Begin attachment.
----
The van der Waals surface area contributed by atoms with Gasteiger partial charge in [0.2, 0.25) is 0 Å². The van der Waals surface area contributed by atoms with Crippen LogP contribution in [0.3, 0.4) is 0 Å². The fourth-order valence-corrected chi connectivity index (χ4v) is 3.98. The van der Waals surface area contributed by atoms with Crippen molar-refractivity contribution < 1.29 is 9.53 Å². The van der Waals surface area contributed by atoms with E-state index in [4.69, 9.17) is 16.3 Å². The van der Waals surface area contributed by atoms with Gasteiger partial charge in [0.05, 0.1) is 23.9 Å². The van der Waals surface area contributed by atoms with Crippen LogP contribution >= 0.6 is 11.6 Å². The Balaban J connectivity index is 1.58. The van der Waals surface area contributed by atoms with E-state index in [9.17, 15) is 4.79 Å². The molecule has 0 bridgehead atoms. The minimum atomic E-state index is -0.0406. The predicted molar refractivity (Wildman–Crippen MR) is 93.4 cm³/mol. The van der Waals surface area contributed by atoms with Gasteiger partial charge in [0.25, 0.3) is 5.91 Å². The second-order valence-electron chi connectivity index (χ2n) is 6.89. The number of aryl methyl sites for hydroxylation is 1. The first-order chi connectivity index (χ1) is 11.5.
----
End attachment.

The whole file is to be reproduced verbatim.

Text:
The van der Waals surface area contributed by atoms with Gasteiger partial charge in [0.2, 0.25) is 0 Å². The van der Waals surface area contributed by atoms with Crippen LogP contribution in [0.3, 0.4) is 0 Å². The fourth-order valence-corrected chi connectivity index (χ4v) is 3.98. The van der Waals surface area contributed by atoms with Crippen molar-refractivity contribution < 1.29 is 9.53 Å². The van der Waals surface area contributed by atoms with E-state index in [4.69, 9.17) is 16.3 Å². The van der Waals surface area contributed by atoms with Gasteiger partial charge in [0.05, 0.1) is 23.9 Å². The van der Waals surface area contributed by atoms with Crippen LogP contribution >= 0.6 is 11.6 Å². The Balaban J connectivity index is 1.58. The van der Waals surface area contributed by atoms with E-state index in [9.17, 15) is 4.79 Å². The molecule has 0 bridgehead atoms. The minimum atomic E-state index is -0.0406. The predicted molar refractivity (Wildman–Crippen MR) is 93.4 cm³/mol. The van der Waals surface area contributed by atoms with Gasteiger partial charge in [0.25, 0.3) is 5.91 Å². The second-order valence-electron chi connectivity index (χ2n) is 6.89. The number of aryl methyl sites for hydroxylation is 1. The first-order chi connectivity index (χ1) is 11.5.